The dim, block-charactered Terminal interface is the go-to for popular media about hackers, code crackers, and sci-fi fiction. They provide a means of interacting with a computer or computer system, but do so in an exact, though admittedly sometimes cumbersome, manner.

For those familiar with them, the terminal is a formidable tool, granting full use of the data, networking, and computation of a powerful computer. For those not familiar, it can be a bit harrowing, or can be simplified to act more like an olde-tyme text adventure. For dungeon masters, terminals provide an opportunity for the players to interact with the world, and the wise DM can tailor their terminals to their campaign's scope and their party's ability.


Why Use a Terminal?

Terminals offer a special sort of interaction that is altogether different from your standard role-playing experience. A huge amount of hacker culture hype surrounds these textual interfaces, allowing players to feel leet, but at the same time feel like they are solving a puzzle or unraveling a mystery. Human interaction is often off-the-cuff. Terminal interfaces were crafted ahead of time, and could contain all sorts of clues, useful information, and awesome capabilities if only the user can figure it out.

Terminals would most typically show up in tech-savy campaigns, and I have seen them used on space ships, on facility computers, interfaces for advanced vehicles and weaponry, and I have even used something similar in a Tom-Riddle-esque tome.

Players can use terminals to gain information, execute programs, send messags, lock/unlock doors, trigger machinery, play movie/sound/hologram records, tap into camera feeds, steal government secrets, chat with other people or bots, commit sabotauge, accidentally release Skynet, etc.

Types of Role-Playing Terminals

Bash: The GNU Bourne-Again Shell

Want the full shell experience? Go with the real thing.

The Bourne-Again Shell, or Bash, is the default terminal on the Ubuntu Linux OS. This is a real terminal that real hackers use every day. Bash gives you full access to everything, and thus it is very easy to get up and running with all that you need. Players can find files, open and edit files, navigate through directories, execute programs, etc.

The problem, of course, is that users can do *anything*, and you probably don't want them erasing your hard drive or navigating off to things unrelated to the role-playing experience.

Completely containing a player character is difficult, but in most cases you should be able to trust your user, especially if you are standing right there making sure they aren't up to something malicious or severely misguided. Nevertheless, some options are:

  • creating a guest account with limited privilege
  • disabling dangerous commands such as `rm`
  • giving the players a list of acceptable commands, like `ls`, `cd`, etc.

Using a real terminal gives you a lot of freedom.

  • build filesystem hierarchies with data from your nefarious cult
  • require users to figure out passwords
  • encrypted files or files with encrypted content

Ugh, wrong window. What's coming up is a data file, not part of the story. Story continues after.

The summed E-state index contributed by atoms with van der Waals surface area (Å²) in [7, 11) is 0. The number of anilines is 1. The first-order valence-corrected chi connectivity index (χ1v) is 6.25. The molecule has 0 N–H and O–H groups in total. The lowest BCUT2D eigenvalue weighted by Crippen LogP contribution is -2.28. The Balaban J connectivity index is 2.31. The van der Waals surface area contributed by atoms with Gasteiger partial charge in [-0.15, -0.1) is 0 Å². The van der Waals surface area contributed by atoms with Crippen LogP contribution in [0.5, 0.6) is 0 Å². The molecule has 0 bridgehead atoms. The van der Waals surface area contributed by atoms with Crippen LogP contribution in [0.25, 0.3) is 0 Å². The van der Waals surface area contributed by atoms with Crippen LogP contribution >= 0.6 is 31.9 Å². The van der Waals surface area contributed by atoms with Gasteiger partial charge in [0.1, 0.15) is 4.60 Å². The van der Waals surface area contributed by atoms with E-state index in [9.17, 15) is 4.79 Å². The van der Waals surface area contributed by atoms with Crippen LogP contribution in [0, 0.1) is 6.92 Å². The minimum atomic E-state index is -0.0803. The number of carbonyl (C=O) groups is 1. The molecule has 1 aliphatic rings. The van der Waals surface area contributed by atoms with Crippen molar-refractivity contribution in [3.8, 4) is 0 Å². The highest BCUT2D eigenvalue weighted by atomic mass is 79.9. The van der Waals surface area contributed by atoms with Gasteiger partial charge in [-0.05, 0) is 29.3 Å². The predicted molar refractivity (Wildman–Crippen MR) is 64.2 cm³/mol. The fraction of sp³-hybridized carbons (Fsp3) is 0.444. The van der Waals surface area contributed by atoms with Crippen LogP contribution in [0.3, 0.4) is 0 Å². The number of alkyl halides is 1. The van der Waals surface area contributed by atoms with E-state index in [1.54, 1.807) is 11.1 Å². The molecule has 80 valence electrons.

• let players show off their grep skills
  • let players show off their bash scripting / perl skills
  • write custom programs that can be executed from the terminal
  • easily incorporate non-textual content such as sound files, movies, and images

Orated interaction

Want the easiest interaction? Orated interaction is your good-old role-playing setup. The DM describes what happens and the players describe what they do.

Simple. Easy.

The problem with this approach is that DMs are not computers, and cannot keep up with players in the same way a terminal can. Inconsistencies can easily arise, DMs can forget things.

Text Adventure

Programs exist to create your own text adventures. You can leverage these tools to create terminals. Examples include Quest, TADS, and ADRIFT. They are all just a Google search away!

Different tools come with different learning curves and capabilities.

Preprinted transcripts

These are computer terminal outputs that the DM prepares ahead of time. They look like the text at the very beginning of the article - basically a back and forth between some previous user and the machine.

While the preprinted transcript lacks depth interaction, it is relatively easy to prepare, allows for abundant customization, lets the DM control exactly what is shown ahead of time, and makes for neat in-game props.

Preprinted transcripts can also be combined with other forms of terminals.

  • a printout of the command history (such as what happens when `history` is run in Bash), and the players can deduce things from it
  • a user accidentally typed their password in place of their username
  • IM chat between characters
  • evidence that certain files were copied to a USB, deleted, or both
  • that a certain someone was in at a certain time, perhaps they ran some unsavory commands (like disabling security systems)

Custom shell

When all else fails you can program your own shell.

This is almost certainly the most time-intensive option but it affords the most control. Granted, this will either be out of reach due to lack of expertise or time for most DMs.

Some things you can do with custom shells:

  • restrict users to only have specific commands
  • minimize the chance that users break something
  • include a state that can be saved periodically and reverted to in the event of a crash or when you have to stop for the night
  • easily boot up with a history log, etc. nicely planted in there for players to find
  • easily customize the text for every command
  • easily launch programs in response to commands; such as if you want to implement something like the interface in War Games
  • add in interactive features that you control from another computer, such as chatting with a malicious AI, the activation of events, etc.